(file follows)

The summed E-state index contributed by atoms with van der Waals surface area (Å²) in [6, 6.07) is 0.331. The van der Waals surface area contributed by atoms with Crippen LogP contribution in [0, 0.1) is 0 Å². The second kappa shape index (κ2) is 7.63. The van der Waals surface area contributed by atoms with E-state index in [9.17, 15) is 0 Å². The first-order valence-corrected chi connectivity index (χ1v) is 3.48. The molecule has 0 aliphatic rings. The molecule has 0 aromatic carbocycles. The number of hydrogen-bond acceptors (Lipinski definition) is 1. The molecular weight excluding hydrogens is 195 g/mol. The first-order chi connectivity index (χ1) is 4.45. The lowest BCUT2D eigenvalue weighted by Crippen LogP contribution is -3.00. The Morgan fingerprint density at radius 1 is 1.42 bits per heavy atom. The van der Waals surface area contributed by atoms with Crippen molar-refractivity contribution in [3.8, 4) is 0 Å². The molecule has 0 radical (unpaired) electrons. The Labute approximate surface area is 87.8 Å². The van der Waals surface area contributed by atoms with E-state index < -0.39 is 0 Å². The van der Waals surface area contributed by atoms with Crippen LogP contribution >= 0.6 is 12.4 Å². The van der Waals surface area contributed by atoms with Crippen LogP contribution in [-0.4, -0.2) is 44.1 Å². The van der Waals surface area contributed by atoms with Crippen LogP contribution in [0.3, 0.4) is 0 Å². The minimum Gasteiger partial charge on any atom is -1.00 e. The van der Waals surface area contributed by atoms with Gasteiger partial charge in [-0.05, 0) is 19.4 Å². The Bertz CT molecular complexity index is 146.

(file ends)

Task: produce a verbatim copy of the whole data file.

The summed E-state index contributed by atoms with van der Waals surface area (Å²) in [6, 6.07) is 0.331. The van der Waals surface area contributed by atoms with Crippen LogP contribution in [0, 0.1) is 0 Å². The second kappa shape index (κ2) is 7.63. The van der Waals surface area contributed by atoms with E-state index in [9.17, 15) is 0 Å². The first-order valence-corrected chi connectivity index (χ1v) is 3.48. The molecule has 0 aliphatic rings. The molecule has 0 aromatic carbocycles. The number of hydrogen-bond acceptors (Lipinski definition) is 1. The molecular weight excluding hydrogens is 195 g/mol. The first-order chi connectivity index (χ1) is 4.45. The lowest BCUT2D eigenvalue weighted by Crippen LogP contribution is -3.00. The Morgan fingerprint density at radius 1 is 1.42 bits per heavy atom. The van der Waals surface area contributed by atoms with Crippen molar-refractivity contribution in [3.8, 4) is 0 Å². The molecule has 0 radical (unpaired) electrons. The Labute approximate surface area is 87.8 Å². The van der Waals surface area contributed by atoms with E-state index < -0.39 is 0 Å². The van der Waals surface area contributed by atoms with Crippen LogP contribution >= 0.6 is 12.4 Å². The van der Waals surface area contributed by atoms with Crippen LogP contribution in [-0.4, -0.2) is 44.1 Å². The van der Waals surface area contributed by atoms with Crippen LogP contribution in [0.3, 0.4) is 0 Å². The minimum Gasteiger partial charge on any atom is -1.00 e. The van der Waals surface area contributed by atoms with Gasteiger partial charge in [-0.05, 0) is 19.4 Å². The Bertz CT molecular complexity index is 146.